Where is Kyra?


The face of Michelle Pfeiffer tells the whole story.

(2017) Drama (Great Point) Michelle Pfeiffer, Keifer Sutherland, Suzanne Shepherd, Sam Robards, Marc Menchaca, Babs Olusanmokun, Mauricio Ovalie, Tony Okungbowa, Celia Au, Gabe Fazio, Bradley W. Anderson, MaameYaa Boafo, Hubert Pont Du Jour, Joel Marsh Garland, Nimo Gandhi, Jorge Chapa, Elizabeth Evans. Directed by Andrew Dosunmu

 

“There but for the grace of God go I” is a phrase we use to describe the less fortunate. It’s a particularly apt phrase; most of the time what separates us from those who are destitute is good luck or good timing. Very few of those reading this now are much more than a paycheck or two away from economic disaster.

When it comes to those of a certain age who are poverty-stricken, we have a tendency to turn away our gaze. When a child is poor, we have sympathy. When an elderly person is poor, we have myopathy. We don’t see them; we don’t react the same way. Even when they are just 60 years old or thereabouts, the attitude is more like “tough luck – you must have done something to get yourself in that predicament.” Often, that isn’t the case.

That’s how it is for Kyra (Pfeiffer). She was hit by the double whammy of divorce and a lay-off at nearly the same time. Now she lives in Brooklyn with her elderly mother Ruth (Shepherd) who has some serious health problems. Kyra runs errands for her, helps bathe and feed her and take care of Ruth’s daily necessities all the while turning in application after application for work, any kind of work. There isn’t any though, not for a woman her age (about 60). They live a meager existence on Ruth’s social security and pension.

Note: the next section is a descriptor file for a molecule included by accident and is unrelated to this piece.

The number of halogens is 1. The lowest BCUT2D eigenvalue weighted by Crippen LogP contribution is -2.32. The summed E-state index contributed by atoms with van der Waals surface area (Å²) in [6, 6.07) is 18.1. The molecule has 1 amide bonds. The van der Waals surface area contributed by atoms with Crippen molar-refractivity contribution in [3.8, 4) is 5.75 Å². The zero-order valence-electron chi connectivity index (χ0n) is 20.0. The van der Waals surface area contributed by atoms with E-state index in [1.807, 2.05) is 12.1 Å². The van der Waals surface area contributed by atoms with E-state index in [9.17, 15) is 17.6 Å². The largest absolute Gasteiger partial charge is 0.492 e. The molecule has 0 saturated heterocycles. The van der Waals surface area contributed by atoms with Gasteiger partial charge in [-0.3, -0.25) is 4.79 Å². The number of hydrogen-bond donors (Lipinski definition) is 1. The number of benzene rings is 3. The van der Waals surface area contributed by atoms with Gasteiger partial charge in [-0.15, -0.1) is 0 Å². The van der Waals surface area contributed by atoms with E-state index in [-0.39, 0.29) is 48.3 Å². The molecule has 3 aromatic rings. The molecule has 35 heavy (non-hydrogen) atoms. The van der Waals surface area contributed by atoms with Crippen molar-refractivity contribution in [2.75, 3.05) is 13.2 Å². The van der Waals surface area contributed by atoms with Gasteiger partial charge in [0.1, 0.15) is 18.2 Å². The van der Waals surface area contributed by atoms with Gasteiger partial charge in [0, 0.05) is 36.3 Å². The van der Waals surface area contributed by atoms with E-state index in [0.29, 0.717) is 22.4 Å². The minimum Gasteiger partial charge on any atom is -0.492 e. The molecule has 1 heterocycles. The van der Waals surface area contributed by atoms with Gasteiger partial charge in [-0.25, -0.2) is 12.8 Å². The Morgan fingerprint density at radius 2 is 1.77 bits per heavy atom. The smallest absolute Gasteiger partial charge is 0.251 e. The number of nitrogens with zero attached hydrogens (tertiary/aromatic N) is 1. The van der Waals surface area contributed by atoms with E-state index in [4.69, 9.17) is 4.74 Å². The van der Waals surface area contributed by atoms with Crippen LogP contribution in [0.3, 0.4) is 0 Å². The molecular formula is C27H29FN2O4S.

Then even that is gone. Ruth’s health eventually fails completely and one day Kyra finds her lifeless body in the living room. There are condolences of course but Kyra doesn’t have a lot of friends and as she sits back with mounting bills she wonders what in hell she is supposed to do. She sells what she can and is able from time to time to get work handing out flyers but considering her debt it’s nowhere near enough. She does meet a guy, Doug (Sutherland) who is a driver who dreams of one day having his own cab medallion license but until then he’s driving for other people and is barely making ends meet himself.

Kyra is desperate and desperate people do things that they ordinarily wouldn’t do. She’s stuck in the position of doing whatever she as to do to survive – and takes her down a road that she never thought she’d travel.